Whinedows

With a little money passing hands, the controversial litigation between software behemoth Microsoft and Lindows has ended to the satisfaction of both parties this week. Dave Wilson explains.

<b>If you want to know what God thinks of money, just look at the people he gave it to. Dorothy Parker (1893 – 1967).</b>

This week, the controversial litigation between software behemoth Microsoft and Michael Robertson’s Lindows has ended to the satisfaction of both parties.

Although neither company stated any specifics of the settlement, what actually happened was that Microsoft paid its software rival $20 million. At least according to the San Diego Union Tribune, it did. All this cash, despite the fact that Microsoft initiated the litigation in the first place on the grounds that the name Lindows is awfully similar to the name Windows.

In return for the cash, Lindows, the company, will change its name to Linspire and won’t be using the word Lindows on any internet site addresses in the future.

Some cynical industry observers might think that Lindows (Surely, Linspire? – Ed.) has been paid off to keep the whole nasty mess from actually going in front of a judge and jury. Because once there, of course, those twelve angry men and women might just find that the term Windows is a generic name. One that was around long before Microsoft actually stuck a trademark on it.

And then, of course, the field would be wide open for any Tom, Dick or Michael to use any sort of similar name for their products too, destroying the real ‘Windows’ brand monopoly in the process.

Now, of course, that won’t happen. But perhaps the mutual agreement between the two OS vendors itself sets a somewhat darker industry precedent. Does it not now set the stage for any company with less than honourable motives to threaten the Microsoft ‘brand’ simply to get a big wad load of dosh at the end of a year or so of legal wrangling?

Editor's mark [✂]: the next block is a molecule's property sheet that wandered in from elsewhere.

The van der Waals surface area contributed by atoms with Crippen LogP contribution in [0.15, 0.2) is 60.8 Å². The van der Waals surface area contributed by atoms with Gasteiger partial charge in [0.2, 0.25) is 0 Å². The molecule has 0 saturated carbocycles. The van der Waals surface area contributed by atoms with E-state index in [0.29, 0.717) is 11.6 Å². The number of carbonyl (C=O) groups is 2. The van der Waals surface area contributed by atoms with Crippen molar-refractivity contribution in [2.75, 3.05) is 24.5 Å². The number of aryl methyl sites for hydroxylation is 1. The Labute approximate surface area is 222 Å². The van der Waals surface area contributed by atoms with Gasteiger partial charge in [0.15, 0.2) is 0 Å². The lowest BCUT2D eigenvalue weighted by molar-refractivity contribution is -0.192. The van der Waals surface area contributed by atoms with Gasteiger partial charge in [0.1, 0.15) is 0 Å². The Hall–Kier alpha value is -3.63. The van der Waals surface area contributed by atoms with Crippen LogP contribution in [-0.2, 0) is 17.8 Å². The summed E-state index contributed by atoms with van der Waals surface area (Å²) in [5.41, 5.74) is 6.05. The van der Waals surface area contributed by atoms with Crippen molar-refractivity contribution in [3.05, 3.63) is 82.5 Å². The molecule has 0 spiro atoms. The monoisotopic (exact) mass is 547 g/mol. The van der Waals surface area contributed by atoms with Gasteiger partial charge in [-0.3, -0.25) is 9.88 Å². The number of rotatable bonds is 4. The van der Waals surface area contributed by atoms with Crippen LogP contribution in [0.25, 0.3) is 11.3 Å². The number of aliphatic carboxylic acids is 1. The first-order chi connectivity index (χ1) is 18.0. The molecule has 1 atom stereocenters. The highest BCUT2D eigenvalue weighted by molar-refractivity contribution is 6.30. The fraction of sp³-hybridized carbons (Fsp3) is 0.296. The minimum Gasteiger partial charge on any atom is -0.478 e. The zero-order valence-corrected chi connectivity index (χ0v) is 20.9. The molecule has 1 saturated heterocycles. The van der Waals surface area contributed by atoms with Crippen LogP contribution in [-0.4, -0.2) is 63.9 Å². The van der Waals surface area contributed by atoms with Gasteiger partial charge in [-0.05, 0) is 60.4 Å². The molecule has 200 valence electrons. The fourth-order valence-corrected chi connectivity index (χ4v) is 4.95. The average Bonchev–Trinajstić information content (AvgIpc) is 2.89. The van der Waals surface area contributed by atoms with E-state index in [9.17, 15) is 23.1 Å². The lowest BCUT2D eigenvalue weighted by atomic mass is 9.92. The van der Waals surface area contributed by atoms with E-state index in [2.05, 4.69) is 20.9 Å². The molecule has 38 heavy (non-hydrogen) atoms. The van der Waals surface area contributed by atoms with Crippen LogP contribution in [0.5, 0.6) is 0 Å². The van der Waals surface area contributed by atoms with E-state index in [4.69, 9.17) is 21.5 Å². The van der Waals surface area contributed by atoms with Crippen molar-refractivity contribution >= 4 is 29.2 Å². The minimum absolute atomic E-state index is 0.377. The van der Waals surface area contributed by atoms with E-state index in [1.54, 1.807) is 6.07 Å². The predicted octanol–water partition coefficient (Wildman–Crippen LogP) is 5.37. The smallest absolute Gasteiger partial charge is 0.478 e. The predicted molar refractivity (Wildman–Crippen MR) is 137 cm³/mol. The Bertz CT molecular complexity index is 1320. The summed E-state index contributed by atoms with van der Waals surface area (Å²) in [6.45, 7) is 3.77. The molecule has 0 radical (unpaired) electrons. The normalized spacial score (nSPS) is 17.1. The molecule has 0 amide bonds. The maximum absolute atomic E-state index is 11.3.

Always looking for new ways to support my wife and children in the ways that they have become accustomed, I decided to hunt around for a name that I thought might bait Microsoft enough that they might send me $20 million too.

My first idea was Losedows. But the name had already been taken. At www.losedows.com, a site not officially endorsed by Lindows, open source developers working with Lindows (Surely, Linspire? – Ed.) can read some rather old news about their favourite OS.

No sense in whining about my lost millions. Whining? That’s it! Why not try Whinedows. So I did. But again, someone had beaten me to the punch. There’s not much on the whinedows.com site, but what there is, is quite amusing. Just a picture of an innocent penguin drinking from a juice box has been given an entirely new meaning by the site developer.

Lastly, running low on creative juices and with just hours to meet my deadline, I desperately tried the name ‘Windowwasher’. After all if you can’t beat them, clean them!

But alas, the windowwasher.com name has also been taken by another chap named Dave, this time a Los Angeles-based window cleaner, who since his humble beginnings in 1985 cleaning store front Lindows, (Surely, Windows? – Ed.) has grown his business to over 1000 clients, residential as well as commercial.

‘Ninety percent of this growth can be credited to word-of-mouth recommendations from other satisfied customers,’ says Window Cleaner Dave on his site.

Maybe I ought to offer to buy this site from Dave. After all, it seems as if there’s something on it that Microsoft might take issue with after all.

<b>Reader replies</b>

Sir:

Why don’t you try Wigdows, the OS for bald people. Please remember me when you receive $20 million, ’cause I have a wife and children too.

Valerio Meliga

Sir:

Strange, I’ve been seeing a van on the motorway for the last few years that belongs to a double glazing firm called ‘MS Windows’!

John Hampton